Wednesday, March 21, 2018

Did Cambridge Analytica’s Facebook Harvesting Decide the US Elections?

Have the Russians and Cambridge Analytica been abusing Facebook to influence the US and British elections by spreading fake news to receptive users?
Absolutely Yes!

Has this abuse had an impact on the US elections and Brexit?
Most likely not!

It becomes increasingly clear that people like Donald Trump (through his former confidant Steve Bannon) and Vladimir Putin have been (illegally) harvesting user profiles on Facebook and setting up Twitter bots to spread fakenews on Facebook and Twitter.
Facebook by its own account admitted that fake news produced by the Russians and US Alt-right proponents might have been seen by millions of users. What has not been shown, however, is what effect this has had on the actual voting behavior.

I argue that this effect has been minimal, most likely smaller than the voting margin for Trump in the US elections, and for Brexit in the UK.

While a group of researchers has done an thorough analysis of the dynamics of the spread of fake news on Twitter, they are not measuring what influence this has had on the actual voting behavior. While they found that fake news spread faster than true news, they ignore three key issues:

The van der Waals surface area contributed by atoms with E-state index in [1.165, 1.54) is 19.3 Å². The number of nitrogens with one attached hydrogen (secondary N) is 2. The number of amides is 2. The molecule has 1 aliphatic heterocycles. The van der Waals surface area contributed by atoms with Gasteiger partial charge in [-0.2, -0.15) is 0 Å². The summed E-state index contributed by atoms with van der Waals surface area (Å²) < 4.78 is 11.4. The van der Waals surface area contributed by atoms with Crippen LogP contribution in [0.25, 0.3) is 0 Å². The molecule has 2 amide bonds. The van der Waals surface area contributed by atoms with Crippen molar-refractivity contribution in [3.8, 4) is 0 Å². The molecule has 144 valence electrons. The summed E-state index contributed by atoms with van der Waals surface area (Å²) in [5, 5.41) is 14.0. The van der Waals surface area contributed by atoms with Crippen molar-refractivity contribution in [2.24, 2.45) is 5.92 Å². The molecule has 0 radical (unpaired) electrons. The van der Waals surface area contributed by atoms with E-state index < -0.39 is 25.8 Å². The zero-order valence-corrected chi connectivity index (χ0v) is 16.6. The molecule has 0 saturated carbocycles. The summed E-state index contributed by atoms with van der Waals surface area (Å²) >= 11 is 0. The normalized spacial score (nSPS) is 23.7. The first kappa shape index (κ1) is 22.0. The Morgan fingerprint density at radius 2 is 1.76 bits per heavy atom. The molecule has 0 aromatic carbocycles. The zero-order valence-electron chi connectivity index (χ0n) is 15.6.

1. Echo chambers: the political spectrum has become Balkanized, with people only consuming news they believe in. This effect is reinforced through fake news Twitter bots flooding the feeds of alt-right believers with fake news.
  2. The personality of Twitter users: it has been shown that Twitter users are more extrovert and neurotic than the average population, which also happen to be personality characteristics of alt-right folks.
  3. Twitter bots: today bots have become so sophisticated that it is hard to distinguish them from real people. Fake news spreaders have become adept at using them to game Twitter metrics so that their tweets score high on Twitter.

I argue that the impact of this rumormongering is vastly overrated. I think we should regard the average reader on Twitter and Facebook smarter than unquestioningly passing on whatever rumor is being served up. In my view, these messages full of half-truths and fake news supportive of Brexit and Donald Trump were mostly passed on by followers and believers of Brexit and Trump who had made up their minds well before reading these fake news items, and did not need any influencing.